And no, we’re not talking about your moral fiber, here, but your belly dance character. Do you have one? Do you think you need one? Have no idea what I’m talking about?
Like all dance forms, belly dance is an art. It happens to be a traditional folk art, but it is also a growing, evolving dance. Many dancers know the value of having a “dance character,” a person they become when they dance. They are no longer themselves, but the beautiful, elegant dancer. Some take stage names and use acting techniques to get into character.
In belly dance, in my opinion, we don’t always *need* a character for our dance. Our own personalities are usually enough. Have fun, smile, relax, and the audience will see who you are naturally. But in the more artistic pieces, in the more theatrical pieces, this may not be enough. And people like me–shy, reserved introverts–may need the extra help of a character–almost a second “personality”–in order to be more comfortable dancing. Kamrah is my belly dance character, and I become her when I dance. I am no longer myself, but her. Kamrah gives me the freedom to be someone else, to put up a mask between my true inner self and the audience; she is an extra layer of protection between the scary world and my tender heart. It sounds fake, but it really isn’t. If Kamrah wasn’t real, was completely fake and not a part of my personality at all, she would not be believable, and no one would enjoy watching me dance. She is part of me; she is my wildness, my freedom, my creativity–all the emotions and parts of me that I would otherwise find hard to share–all coiled up together into my performance self. She’s the one who gets to dance and express herself, while my inner self stays nice and safe while still experiencing the thrill of dancing for an audience.
So what’s this week’s challenge? Let’s find your inner dancer, your inner wild, free, beautiful, unrestrained dancer.
Beginner: Every day this week, write a little bit in a journal–your personal journal, your dance journal, a file on your computer, whatever–about those emotions, those parts of you, that you find hard to access. Don’t worry about expressing yourself, your inner self. No one will see this. If you fear someone finding it, delete the file afterwards, or tear up and/or burn up the paper once you are finished (but try to remember what you wrote, because we’ll be using this later!). This is getting into some deep stuff, and it can be very, very hard to share. Write about your fears, your strengths, what makes you…you. Don’t be critical, don’t judge, just write. We’re not going to do much with this yet, but hold onto it for next week. This will be challenge enough: write about yourself every day this week, even if it’s only a sentence.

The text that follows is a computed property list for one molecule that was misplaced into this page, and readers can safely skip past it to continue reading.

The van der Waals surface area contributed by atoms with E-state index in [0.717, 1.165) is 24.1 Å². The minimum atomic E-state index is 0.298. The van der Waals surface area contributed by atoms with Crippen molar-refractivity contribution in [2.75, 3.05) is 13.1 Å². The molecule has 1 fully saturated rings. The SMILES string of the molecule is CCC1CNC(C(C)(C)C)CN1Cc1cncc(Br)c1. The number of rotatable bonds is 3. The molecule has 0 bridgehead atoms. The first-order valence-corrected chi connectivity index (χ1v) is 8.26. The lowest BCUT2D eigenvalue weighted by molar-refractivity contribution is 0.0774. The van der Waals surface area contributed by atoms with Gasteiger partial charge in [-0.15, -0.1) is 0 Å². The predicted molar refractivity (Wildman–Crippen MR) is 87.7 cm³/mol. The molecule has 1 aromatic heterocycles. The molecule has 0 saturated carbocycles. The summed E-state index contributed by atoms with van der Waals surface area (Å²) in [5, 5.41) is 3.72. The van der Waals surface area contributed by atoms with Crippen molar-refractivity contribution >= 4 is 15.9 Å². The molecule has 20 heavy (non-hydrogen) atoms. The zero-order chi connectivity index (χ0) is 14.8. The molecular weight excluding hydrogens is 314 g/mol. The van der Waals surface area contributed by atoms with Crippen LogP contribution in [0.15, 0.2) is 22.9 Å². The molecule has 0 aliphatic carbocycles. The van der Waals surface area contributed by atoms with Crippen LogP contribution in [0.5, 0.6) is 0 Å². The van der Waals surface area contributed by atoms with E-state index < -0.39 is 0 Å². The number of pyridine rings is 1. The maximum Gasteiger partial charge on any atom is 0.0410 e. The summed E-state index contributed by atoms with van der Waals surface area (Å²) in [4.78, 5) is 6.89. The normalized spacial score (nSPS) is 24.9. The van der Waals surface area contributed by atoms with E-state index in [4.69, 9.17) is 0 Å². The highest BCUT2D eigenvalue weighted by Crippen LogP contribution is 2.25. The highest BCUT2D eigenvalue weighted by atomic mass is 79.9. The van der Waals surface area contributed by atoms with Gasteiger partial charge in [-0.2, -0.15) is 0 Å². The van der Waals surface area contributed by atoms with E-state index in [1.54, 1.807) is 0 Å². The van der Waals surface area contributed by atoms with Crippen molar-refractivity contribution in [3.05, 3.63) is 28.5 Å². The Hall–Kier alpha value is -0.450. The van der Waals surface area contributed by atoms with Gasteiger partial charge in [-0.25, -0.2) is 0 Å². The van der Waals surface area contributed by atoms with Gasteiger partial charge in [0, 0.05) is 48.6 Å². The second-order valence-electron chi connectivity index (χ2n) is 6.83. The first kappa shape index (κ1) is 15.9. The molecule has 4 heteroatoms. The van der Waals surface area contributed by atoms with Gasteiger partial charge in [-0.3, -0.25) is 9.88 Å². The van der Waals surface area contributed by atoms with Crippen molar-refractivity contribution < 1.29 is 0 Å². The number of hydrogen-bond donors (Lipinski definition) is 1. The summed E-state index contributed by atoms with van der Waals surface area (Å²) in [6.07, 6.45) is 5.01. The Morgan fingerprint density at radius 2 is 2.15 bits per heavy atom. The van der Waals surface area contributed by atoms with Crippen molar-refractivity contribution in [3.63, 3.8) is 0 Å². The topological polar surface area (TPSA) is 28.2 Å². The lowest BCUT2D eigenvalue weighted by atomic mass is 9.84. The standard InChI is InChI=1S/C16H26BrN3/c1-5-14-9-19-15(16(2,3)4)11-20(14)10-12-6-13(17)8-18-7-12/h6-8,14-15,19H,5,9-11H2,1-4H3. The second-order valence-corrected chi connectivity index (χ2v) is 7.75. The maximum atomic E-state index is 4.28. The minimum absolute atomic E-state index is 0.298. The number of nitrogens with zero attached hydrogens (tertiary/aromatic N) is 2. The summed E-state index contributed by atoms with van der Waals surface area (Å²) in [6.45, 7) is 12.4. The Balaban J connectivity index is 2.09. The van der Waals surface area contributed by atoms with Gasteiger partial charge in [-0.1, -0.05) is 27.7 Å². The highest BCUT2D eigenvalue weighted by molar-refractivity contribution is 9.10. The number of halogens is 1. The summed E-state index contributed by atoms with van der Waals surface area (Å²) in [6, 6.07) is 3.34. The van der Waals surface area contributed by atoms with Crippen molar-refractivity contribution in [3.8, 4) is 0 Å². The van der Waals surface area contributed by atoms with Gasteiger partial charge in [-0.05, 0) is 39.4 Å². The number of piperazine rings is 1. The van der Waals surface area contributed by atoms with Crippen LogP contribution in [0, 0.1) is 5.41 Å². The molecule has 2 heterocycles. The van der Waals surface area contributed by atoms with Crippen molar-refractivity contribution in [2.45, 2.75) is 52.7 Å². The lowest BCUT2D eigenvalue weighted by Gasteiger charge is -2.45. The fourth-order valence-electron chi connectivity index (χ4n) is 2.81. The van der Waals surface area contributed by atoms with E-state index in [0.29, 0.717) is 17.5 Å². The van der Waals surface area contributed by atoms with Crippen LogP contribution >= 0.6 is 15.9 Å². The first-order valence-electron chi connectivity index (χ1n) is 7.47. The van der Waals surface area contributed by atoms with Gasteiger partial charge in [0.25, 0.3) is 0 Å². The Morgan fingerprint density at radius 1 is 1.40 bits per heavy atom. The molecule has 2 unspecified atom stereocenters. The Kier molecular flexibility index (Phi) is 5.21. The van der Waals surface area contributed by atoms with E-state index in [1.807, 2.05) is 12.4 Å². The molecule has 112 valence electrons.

Intermediate: You are also going to journal this week (so go back and read the Beginner section if you skipped right to it). As an intermediate dancer, you may already be somewhat comfortable with showing yourself on stage. It may be the I’m-smiling-only-because-I-might-cry-or-run-away self, but at least that’s a start (and it’s okay!). This week, in addition to your journaling, you are going to work on thinking about how these personality traits, fears, weirdness, etc., can be translated into a character. Who is this person? Does she love to dance, but fears the spotlight? Or maybe she’s a beautiful, demure lady with a wild side that comes out when she hears that song, that rhythm, that singer? How could that be translated on stage? After you write your entries, brainstorm some ideas (and remember the rules of brainstorming: no idea is stupid).
Advanced: Your regular dancer character is probably set pretty well by know. You slip into your performance self–whether she is really you or the mask you wear in order to perform–quite easily and are comfortable. Great! But that’s no fun for a challenge! Let’s get theatrical! This week, we’re also going to journal, but in a much different way. If your dancer personality is you–meaning you don’t need a mask, you just get out there and dance (we’ll call this the “you dancer”)–this week, journal about how you would make a dancer character. Someone who is NOT you, NOT the “you dancer.” If you want, try the journaling exercises in the previous levels and see if you can’t come up with a character (and maybe even a choreography piece?) that is completely NOT YOU. Remember, this is theatre now, not just dance. If you have a dance personality or character–we’ll call it the “mask dancer”–that isn’t you, how would that character dance to something that made her uncomfortable? This is deep–how would your dancer character, your “mask dancer,” put on a different character? How would a new character be expressed through the old? Would it work? Too confusing? Try it and find out. Brainstorm some ideas, maybe pick a piece of unusual-to-you music and see what you can come up with. And hey, tell me about it! I love getting feedback!